so you might take the cost of the lab rent, electricity, storage, ingredients, disposables, employees, and you as formulation (you can make ur self a salary) and calculate at 1 year or 3 years if you were able to sign long terms lease and ingredients supply contract at better rate!

once you have those cost laid out properly, you take additional cost of each creation you make, meaning bottles, packaging and delivery! You can process your fixed costs against your creation by creation cost and build around it the profit range you need!

there will be many surprises that will come along the way, that’s for sure, but In general you will have a set target!

then you have to invest from that profit margin, to participate at forums and exhibitions, building relationships with the key figures in the industry, endorsements by influencEd’s or celebrities, interviews and articles! social media! this is where the business is built! That’s it! Especially in this sort of line of business (fashion and cosmetics)

you might want to invest little with strong copy writer to create the main story behind the brand from your words! and how it will connect with people or clients! this can be very helpful!

last, among many more to say, but in general, you need to automate all your administrative work, there’s many platforms that offers this for new business and these platforms are scalable, if you grow as company the same platform can grow with you easily!
some are from Amazon, Google or Microsoft

I use the Microsoft azure one, it’s amazing, you can edit and customize how the platform will work for you! and build as you like without any programming or programers !
you can create as well complex automated perfume inventory system at ease!

And at the end, I sincerely wish you all the best and hopefully we will see your brand in the next years bigger than the biggest now!

if you need any support, just msg away ✌️

Cheers
 

jfrater

Basenotes Plus
Basenotes Plus
Jun 2, 2005
if your planing to make a brand, and establish a client base and market share, you have to think in 3 to 5 years of no profit, only cost covering and re-investing back!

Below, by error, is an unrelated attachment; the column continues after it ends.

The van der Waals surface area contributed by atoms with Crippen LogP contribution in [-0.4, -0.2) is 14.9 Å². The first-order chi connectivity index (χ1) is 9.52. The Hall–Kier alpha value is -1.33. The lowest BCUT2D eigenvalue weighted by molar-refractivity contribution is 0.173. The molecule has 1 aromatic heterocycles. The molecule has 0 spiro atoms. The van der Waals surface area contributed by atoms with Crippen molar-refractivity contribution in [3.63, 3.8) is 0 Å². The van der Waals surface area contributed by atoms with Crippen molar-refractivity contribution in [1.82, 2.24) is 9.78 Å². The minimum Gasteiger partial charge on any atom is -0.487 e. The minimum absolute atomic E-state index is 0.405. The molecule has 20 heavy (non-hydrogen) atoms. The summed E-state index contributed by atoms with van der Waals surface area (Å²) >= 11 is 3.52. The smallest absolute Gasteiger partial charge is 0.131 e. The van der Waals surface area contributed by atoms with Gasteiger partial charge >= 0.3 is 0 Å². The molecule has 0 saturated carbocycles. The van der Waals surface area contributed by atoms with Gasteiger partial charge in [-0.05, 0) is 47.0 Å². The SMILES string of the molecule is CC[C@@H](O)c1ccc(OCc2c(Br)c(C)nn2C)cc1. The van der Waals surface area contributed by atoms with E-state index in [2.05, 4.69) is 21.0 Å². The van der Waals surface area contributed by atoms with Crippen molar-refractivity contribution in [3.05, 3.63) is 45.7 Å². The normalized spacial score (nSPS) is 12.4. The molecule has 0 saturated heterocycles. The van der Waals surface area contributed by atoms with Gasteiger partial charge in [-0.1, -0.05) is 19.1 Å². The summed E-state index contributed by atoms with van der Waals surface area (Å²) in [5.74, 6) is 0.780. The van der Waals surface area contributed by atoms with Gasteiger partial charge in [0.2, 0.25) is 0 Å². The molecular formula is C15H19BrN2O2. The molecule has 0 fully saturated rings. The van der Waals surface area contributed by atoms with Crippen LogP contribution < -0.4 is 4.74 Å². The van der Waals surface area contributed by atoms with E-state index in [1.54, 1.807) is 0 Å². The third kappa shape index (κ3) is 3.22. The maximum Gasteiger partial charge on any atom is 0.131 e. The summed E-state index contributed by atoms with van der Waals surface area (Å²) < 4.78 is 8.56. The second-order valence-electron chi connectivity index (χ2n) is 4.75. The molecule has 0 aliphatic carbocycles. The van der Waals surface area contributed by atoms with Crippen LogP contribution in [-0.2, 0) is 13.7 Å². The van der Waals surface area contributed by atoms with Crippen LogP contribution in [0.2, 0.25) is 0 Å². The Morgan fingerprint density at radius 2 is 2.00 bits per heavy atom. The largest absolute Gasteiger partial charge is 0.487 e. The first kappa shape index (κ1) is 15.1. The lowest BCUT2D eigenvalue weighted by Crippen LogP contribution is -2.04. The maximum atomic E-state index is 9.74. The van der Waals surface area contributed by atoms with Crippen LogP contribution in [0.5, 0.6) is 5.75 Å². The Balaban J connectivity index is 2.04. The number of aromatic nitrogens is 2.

so you might take the cost of the lab rent, electricity, storage, ingredients, disposables, employees, and you as formulation (you can make ur self a salary) and calculate at 1 year or 3 years if you were able to sign long terms lease and ingredients supply contract at better rate!
Oh I am definitely no stranger to zero profit! That doesn't mean zero income. I was fortunate in having my brand launch directly into the biggest nationwide luxury perfume retailer in this country but the profits from that are turned right back around into marketting and controlled growth.
 

LaFou

Super Member
Sep 18, 2022
Oh I am definitely no stranger to zero profit! That doesn't mean zero income. I was fortunate in having my brand launch directly into the biggest nationwide luxury perfume retailer in this country but the profits from that are turned right back around into marketting and controlled growth.
Awesome, thats a wonderful start.. I’m sure you will have many more ahead!!
yes distributors and retailers are majooooor factor.. very nice 👍

best of luck on your journey ⭐️
ill make sure to check your site and products, im always interested buying new perfumes and materials!
 

LaFou

Super Member
Sep 18, 2022
Oh I am definitely no stranger to zero profit! That doesn't mean zero income. I was fortunate in having my brand launch directly into the biggest nationwide luxury perfume retailer in this country but the profits from that are turned right back around into marketting and controlled growth.
So I checked your site, man do you have some interesting materials, the fruit collection is tricky to find, not displayed on drop down menu, I found it by site suggestion! Any way, it seems that I’ll order all the materials you have 😅👍 47 checked at the cart!
if you have any rare materials or captives I would love to buy some too, small quantities 25 to 50 ml ✌️
 

jfrater

Basenotes Plus
Basenotes Plus
Jun 2, 2005
So I checked your site, man do you have some interesting materials, the fruit collection is tricky to find, not displayed on drop down menu, I found it by site suggestion! Any way, it seems that I’ll order all the materials you have 😅👍 47 checked at the cart!
if you have any rare materials or captives I would love to buy some too, small quantities 25 to 50 ml ✌️
Oh thank you for pointing out the fruit collection - I'll make some tweaks to the menu to get it on there now.
 

Latest News

Whatever your taste in perfume, we've got you covered...

catalogue your collection, keep track of your perfume wish-list, log your daily fragrance wears, review your latest finds, seek out long-lost scented loves, keep track of the latest perfume news, find your new favourite fragrance, and discuss perfume with like-minded people from all over the world...

Top